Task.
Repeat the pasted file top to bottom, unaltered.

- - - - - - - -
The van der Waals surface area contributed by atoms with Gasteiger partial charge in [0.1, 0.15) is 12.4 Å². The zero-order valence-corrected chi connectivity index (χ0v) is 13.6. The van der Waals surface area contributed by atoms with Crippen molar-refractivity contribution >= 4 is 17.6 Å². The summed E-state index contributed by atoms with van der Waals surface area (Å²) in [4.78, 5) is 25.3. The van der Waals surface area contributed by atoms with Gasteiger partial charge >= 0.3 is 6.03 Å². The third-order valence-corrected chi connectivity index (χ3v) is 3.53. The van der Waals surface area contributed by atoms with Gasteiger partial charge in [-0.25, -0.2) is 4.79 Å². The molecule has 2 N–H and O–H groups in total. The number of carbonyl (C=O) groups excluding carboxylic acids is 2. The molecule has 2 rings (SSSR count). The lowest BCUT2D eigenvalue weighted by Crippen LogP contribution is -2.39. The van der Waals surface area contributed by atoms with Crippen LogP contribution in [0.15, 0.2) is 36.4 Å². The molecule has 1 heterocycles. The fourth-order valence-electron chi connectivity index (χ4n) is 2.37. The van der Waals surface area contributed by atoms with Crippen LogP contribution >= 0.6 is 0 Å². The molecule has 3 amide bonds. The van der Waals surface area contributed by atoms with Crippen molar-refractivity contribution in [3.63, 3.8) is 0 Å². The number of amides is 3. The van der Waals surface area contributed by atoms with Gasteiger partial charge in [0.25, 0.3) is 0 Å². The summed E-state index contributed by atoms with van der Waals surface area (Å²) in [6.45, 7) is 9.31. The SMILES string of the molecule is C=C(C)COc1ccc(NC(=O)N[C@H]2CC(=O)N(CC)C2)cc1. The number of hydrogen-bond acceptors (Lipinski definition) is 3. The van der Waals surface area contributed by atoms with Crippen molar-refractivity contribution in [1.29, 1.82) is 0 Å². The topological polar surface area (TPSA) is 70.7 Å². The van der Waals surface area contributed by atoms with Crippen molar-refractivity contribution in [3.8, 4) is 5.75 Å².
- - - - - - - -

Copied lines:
The van der Waals surface area contributed by atoms with Gasteiger partial charge in [0.1, 0.15) is 12.4 Å². The zero-order valence-corrected chi connectivity index (χ0v) is 13.6. The van der Waals surface area contributed by atoms with Crippen molar-refractivity contribution >= 4 is 17.6 Å². The summed E-state index contributed by atoms with van der Waals surface area (Å²) in [4.78, 5) is 25.3. The van der Waals surface area contributed by atoms with Gasteiger partial charge >= 0.3 is 6.03 Å². The third-order valence-corrected chi connectivity index (χ3v) is 3.53. The van der Waals surface area contributed by atoms with Gasteiger partial charge in [-0.25, -0.2) is 4.79 Å². The molecule has 2 N–H and O–H groups in total. The number of carbonyl (C=O) groups excluding carboxylic acids is 2. The molecule has 2 rings (SSSR count). The lowest BCUT2D eigenvalue weighted by Crippen LogP contribution is -2.39. The van der Waals surface area contributed by atoms with Crippen LogP contribution in [0.15, 0.2) is 36.4 Å². The molecule has 1 heterocycles. The fourth-order valence-electron chi connectivity index (χ4n) is 2.37. The van der Waals surface area contributed by atoms with Crippen LogP contribution >= 0.6 is 0 Å². The molecule has 3 amide bonds. The van der Waals surface area contributed by atoms with Crippen molar-refractivity contribution in [3.63, 3.8) is 0 Å². The number of amides is 3. The van der Waals surface area contributed by atoms with Gasteiger partial charge in [0.25, 0.3) is 0 Å². The summed E-state index contributed by atoms with van der Waals surface area (Å²) in [6.45, 7) is 9.31. The SMILES string of the molecule is C=C(C)COc1ccc(NC(=O)N[C@H]2CC(=O)N(CC)C2)cc1. The number of hydrogen-bond acceptors (Lipinski definition) is 3. The van der Waals surface area contributed by atoms with Crippen molar-refractivity contribution in [1.29, 1.82) is 0 Å². The topological polar surface area (TPSA) is 70.7 Å². The van der Waals surface area contributed by atoms with Crippen molar-refractivity contribution in [3.8, 4) is 5.75 Å².